Jane Ridley has written a landmark study of Edward VII, the playboy prince known as Bertie who saved the monarchy.
Edward VII was fifty-nine when he finally came to power and ushered out the Victorian age. The eldest son of Queen Victoria and Prince Albert, Bertie was bullied by both his parents. Denied any proper responsibilities, the heir to the throne spent his time eating (which earned him the nickname ‘Tum Tum’), pursuing women (which Queen Victoria held to be the reason for Albert’s early demise), gambling, going to house parties and race meetings, and shooting pheasants. His arranged marriage to the stunning Danish princess Alexandra gave him access to the European dynastic network; but his name was linked with many beauties, including Lillie Langtry and Winston Churchill’s mother.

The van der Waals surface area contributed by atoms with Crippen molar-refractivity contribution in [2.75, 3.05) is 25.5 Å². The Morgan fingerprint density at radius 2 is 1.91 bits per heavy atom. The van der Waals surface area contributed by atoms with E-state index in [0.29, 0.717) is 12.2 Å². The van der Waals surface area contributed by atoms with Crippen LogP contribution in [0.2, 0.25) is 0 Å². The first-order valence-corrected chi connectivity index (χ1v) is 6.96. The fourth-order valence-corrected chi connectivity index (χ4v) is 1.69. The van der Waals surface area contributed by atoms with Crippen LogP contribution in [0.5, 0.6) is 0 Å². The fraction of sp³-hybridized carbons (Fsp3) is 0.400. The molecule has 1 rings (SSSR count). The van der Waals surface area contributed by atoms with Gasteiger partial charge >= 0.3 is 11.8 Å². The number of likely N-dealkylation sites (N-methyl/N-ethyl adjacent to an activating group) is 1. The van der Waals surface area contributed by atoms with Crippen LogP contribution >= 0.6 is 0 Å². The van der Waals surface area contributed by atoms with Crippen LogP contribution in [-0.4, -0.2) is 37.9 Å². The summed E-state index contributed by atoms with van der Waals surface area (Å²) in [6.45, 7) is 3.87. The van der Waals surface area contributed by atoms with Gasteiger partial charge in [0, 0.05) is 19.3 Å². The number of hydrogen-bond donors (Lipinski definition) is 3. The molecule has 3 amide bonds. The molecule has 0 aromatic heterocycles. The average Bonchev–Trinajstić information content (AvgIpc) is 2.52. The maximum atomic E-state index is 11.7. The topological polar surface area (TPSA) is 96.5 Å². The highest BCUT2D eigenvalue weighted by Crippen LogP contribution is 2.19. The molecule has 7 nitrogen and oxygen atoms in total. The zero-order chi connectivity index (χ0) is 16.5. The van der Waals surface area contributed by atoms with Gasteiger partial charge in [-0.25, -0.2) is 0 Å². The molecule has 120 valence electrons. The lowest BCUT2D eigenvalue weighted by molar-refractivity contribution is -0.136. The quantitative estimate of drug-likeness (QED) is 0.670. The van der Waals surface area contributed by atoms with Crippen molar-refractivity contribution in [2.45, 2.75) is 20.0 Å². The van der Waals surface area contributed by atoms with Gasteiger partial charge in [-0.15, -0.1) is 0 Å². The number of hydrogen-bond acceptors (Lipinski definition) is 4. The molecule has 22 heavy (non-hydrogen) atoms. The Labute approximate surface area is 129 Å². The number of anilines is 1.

This magnificent biography provides new insight into the life of the prince while painting a vivid portrait of the age in all its excess and eccentricity.
‘After this irreverent new life of Edward VII, royal biography will never be the same again’ A. N. Wilson
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